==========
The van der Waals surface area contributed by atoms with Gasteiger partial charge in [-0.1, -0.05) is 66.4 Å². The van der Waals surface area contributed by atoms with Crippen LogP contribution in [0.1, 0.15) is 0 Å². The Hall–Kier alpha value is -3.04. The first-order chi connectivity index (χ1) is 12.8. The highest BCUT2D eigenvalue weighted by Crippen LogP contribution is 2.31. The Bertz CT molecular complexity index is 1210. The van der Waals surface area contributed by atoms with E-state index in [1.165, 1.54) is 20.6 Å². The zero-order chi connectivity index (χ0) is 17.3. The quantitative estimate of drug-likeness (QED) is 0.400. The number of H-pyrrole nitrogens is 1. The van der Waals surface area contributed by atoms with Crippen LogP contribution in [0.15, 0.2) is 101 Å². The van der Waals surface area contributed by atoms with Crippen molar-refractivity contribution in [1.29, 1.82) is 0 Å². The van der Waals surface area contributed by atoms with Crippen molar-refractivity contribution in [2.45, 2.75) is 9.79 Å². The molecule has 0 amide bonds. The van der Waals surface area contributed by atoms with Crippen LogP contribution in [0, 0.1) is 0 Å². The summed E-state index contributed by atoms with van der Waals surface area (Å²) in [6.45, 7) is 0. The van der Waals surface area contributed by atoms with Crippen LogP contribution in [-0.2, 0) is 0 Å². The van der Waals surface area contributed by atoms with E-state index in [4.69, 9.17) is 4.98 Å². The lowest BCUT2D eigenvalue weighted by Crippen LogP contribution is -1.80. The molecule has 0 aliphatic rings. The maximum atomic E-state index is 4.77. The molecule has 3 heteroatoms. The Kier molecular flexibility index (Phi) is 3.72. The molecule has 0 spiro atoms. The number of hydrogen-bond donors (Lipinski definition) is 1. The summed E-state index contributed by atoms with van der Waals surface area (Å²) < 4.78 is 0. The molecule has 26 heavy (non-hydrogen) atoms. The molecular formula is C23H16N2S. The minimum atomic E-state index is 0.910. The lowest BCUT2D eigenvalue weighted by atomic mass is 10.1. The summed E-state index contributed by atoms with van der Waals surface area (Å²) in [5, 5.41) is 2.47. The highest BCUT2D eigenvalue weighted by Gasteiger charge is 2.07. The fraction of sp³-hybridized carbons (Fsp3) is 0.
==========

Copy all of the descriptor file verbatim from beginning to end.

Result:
The van der Waals surface area contributed by atoms with Gasteiger partial charge in [-0.1, -0.05) is 66.4 Å². The van der Waals surface area contributed by atoms with Crippen LogP contribution in [0.1, 0.15) is 0 Å². The Hall–Kier alpha value is -3.04. The first-order chi connectivity index (χ1) is 12.8. The highest BCUT2D eigenvalue weighted by Crippen LogP contribution is 2.31. The Bertz CT molecular complexity index is 1210. The van der Waals surface area contributed by atoms with E-state index in [1.165, 1.54) is 20.6 Å². The zero-order chi connectivity index (χ0) is 17.3. The quantitative estimate of drug-likeness (QED) is 0.400. The number of H-pyrrole nitrogens is 1. The van der Waals surface area contributed by atoms with Crippen LogP contribution in [0.15, 0.2) is 101 Å². The van der Waals surface area contributed by atoms with Crippen molar-refractivity contribution in [1.29, 1.82) is 0 Å². The van der Waals surface area contributed by atoms with Crippen molar-refractivity contribution in [2.45, 2.75) is 9.79 Å². The molecule has 0 amide bonds. The van der Waals surface area contributed by atoms with Crippen LogP contribution in [0, 0.1) is 0 Å². The summed E-state index contributed by atoms with van der Waals surface area (Å²) in [6.45, 7) is 0. The van der Waals surface area contributed by atoms with Crippen LogP contribution in [-0.2, 0) is 0 Å². The van der Waals surface area contributed by atoms with E-state index in [4.69, 9.17) is 4.98 Å². The lowest BCUT2D eigenvalue weighted by Crippen LogP contribution is -1.80. The molecule has 0 aliphatic rings. The maximum atomic E-state index is 4.77. The molecule has 3 heteroatoms. The Kier molecular flexibility index (Phi) is 3.72. The molecule has 0 spiro atoms. The number of hydrogen-bond donors (Lipinski definition) is 1. The summed E-state index contributed by atoms with van der Waals surface area (Å²) < 4.78 is 0. The molecule has 26 heavy (non-hydrogen) atoms. The molecular formula is C23H16N2S. The minimum atomic E-state index is 0.910. The lowest BCUT2D eigenvalue weighted by atomic mass is 10.1. The summed E-state index contributed by atoms with van der Waals surface area (Å²) in [5, 5.41) is 2.47. The highest BCUT2D eigenvalue weighted by Gasteiger charge is 2.07. The fraction of sp³-hybridized carbons (Fsp3) is 0.